Finding A Church Website Solution

November 8th, 2019

Today’s Community Contributor is Jeremy Goldsborough, Owner of Spirelight Web, a company which builds and hosts simple websites for small churches. Jeremy has spent the last 10 years building relationships with pastors and churches by assisting them with their website needs, drawing from his own roots in local church ministry. Check out his reviews about Dashlane and Diapad on TrustRadius. In this blog post, he shares his insights into the various options church website managers have in regards to choosing a website hosting provider.

If you have a dime, there are dozens, probably thousands, of web hosting companies that would love to sell you an “easy” and “powerful” solution for your church website.

Just Google “website hosting for churches” and you’ll be rewarded with a wide array of options. Any of these choices could be a great fit or a real bust.

Whenever there are lots of options, there are usually lots of accidents waiting to happen. To minimize the chance of failure and set your church up for a heavenly hosting experience, there are a few things you need to consider.

There are three routes to go when choosing a solution for your church website. Let’s take a look at each option and discover the pros and cons of each.


This classic option works like this: You rent server space and bandwidth from a web hosting company. You upload your website files to this server and point your domain name to it.

The main benefits of traditional hosting are:

Low Cost. For a very low monthly or annual cost, you can be up and running with a traditional hosting account in just a few minutes.

Just remember that cheaper does not always mean better!

Don’t choose the cheapest hosting company you can find. In the long run, it’s just not worth the cost. Choose a host that offers a generous set of resources at a mid-range price, say $10-$20 per month. Read their reviews (not from their website, but third-party real-world experiences), ask lots of questions, and understand what you’re getting before you commit.

Great Flexibility. With traditional hosting, you can use any platform or CMS you want to. Whether it’s WordPress, Joomla, straight HTML, or other structure, the door is wide open.

However, with great flexibility comes great responsibility. This introduces the biggest con of traditional hosting…

Great Responsibility. In the traditional hosting environment, you are responsible for every aspect of the actual website. If something breaks in the code, you’ve got to fix it. Are updates needed? That’s on you too. If you’re not comfortable with this, it may be best to go a different route.


Over the last few years, there have been some amazing companies that have emerged to offer a nice fusion of website hosting and website builder. These companies not only provide web hosting, they also provide a simple toolset that allows even a novice to build a pretty nice looking website.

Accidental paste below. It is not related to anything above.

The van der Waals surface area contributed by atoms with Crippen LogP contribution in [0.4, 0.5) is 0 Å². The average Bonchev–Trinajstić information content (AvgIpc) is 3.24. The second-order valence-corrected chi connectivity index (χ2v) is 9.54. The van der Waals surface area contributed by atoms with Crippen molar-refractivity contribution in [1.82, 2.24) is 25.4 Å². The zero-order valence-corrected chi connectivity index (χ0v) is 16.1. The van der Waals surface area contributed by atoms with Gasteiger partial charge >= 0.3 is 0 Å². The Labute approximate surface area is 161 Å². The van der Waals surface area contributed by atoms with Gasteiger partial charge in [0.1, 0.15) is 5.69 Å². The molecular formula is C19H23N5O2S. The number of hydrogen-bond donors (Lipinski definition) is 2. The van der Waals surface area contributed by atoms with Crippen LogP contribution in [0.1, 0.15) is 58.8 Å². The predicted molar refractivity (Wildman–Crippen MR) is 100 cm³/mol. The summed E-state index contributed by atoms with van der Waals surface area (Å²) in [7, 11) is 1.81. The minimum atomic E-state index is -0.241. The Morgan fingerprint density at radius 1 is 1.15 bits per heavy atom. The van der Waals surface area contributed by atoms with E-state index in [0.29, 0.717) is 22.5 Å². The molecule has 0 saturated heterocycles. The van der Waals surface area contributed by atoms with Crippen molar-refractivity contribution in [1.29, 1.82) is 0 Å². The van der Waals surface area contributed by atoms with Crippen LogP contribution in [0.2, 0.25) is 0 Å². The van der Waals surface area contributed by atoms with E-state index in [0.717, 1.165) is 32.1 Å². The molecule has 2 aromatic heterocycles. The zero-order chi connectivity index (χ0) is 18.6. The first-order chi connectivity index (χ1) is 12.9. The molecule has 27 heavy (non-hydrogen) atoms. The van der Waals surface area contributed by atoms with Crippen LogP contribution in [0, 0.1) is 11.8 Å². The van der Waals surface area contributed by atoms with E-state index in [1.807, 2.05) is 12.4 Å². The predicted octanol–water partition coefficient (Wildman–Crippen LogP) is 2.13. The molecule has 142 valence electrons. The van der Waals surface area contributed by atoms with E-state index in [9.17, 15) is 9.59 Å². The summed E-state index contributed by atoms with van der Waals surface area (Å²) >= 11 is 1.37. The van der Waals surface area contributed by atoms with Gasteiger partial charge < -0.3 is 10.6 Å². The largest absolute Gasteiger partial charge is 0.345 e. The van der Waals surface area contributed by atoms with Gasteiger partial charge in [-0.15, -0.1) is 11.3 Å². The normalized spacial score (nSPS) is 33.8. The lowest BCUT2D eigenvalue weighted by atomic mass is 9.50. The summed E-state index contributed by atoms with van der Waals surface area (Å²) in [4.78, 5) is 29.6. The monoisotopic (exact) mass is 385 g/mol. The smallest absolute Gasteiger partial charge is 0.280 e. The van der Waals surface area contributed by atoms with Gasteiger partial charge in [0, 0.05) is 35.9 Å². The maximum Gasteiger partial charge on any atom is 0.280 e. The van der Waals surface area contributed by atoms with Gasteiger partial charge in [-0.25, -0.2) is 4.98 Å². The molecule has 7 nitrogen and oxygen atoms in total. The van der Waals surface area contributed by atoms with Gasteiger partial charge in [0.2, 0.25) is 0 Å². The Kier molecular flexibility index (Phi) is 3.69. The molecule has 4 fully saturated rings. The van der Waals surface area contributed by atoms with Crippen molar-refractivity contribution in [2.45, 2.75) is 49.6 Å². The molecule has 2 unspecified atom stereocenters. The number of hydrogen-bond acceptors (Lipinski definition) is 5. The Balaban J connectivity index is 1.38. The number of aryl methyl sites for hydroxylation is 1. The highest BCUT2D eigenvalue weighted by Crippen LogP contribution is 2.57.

Companies such as Wix, Squarespace, Weebly, and Duda all have solid options at reasonable prices. Many churches have found great solutions here!

Less Responsibility. In the DIY builder environment, the responsibility for the platform, codebase, and hosting are on the vendor. If you have a problem with the toolset or the performance, they will fix it for you, or support you through it.

Less Flexibility. With a DIY builder, you are confined to the limits of the builder. If you need your church website to achieve a more complicated goal, you may find it difficult to achieve with this option.


Many churches find that it is easier and overall more cost-efficient to hire a website agency to handle every aspect of their web presence. In this scenario, the church contracts with the agency to build and maintain their website, thus completely offloading the management end of things. A church representative communicates with the agency who fulfills the requests as they come in.

Little Responsibility. The web agency handles nearly all of the website responsibilities. This makes it easy for the church staff to focus on other community services and ministries that are important to them.

Big Cost. The website agency option is the most costly. It can run thousands of dollars to have an agency build a church website, and there will most certainly be hefty monthly retainer costs to have them manage things for you.


While these three options are the most common, you may find that your church can benefit from a hybrid solution.

For instance, there are church website companies that will provide the expertise and oversight of a website agency while relinquishing the maintenance responsibility through a DIY builder.

The best plan is to do your research, stick to your budget, and choose a solution that will provide the best combination of cost, responsibility, and flexibility for your church.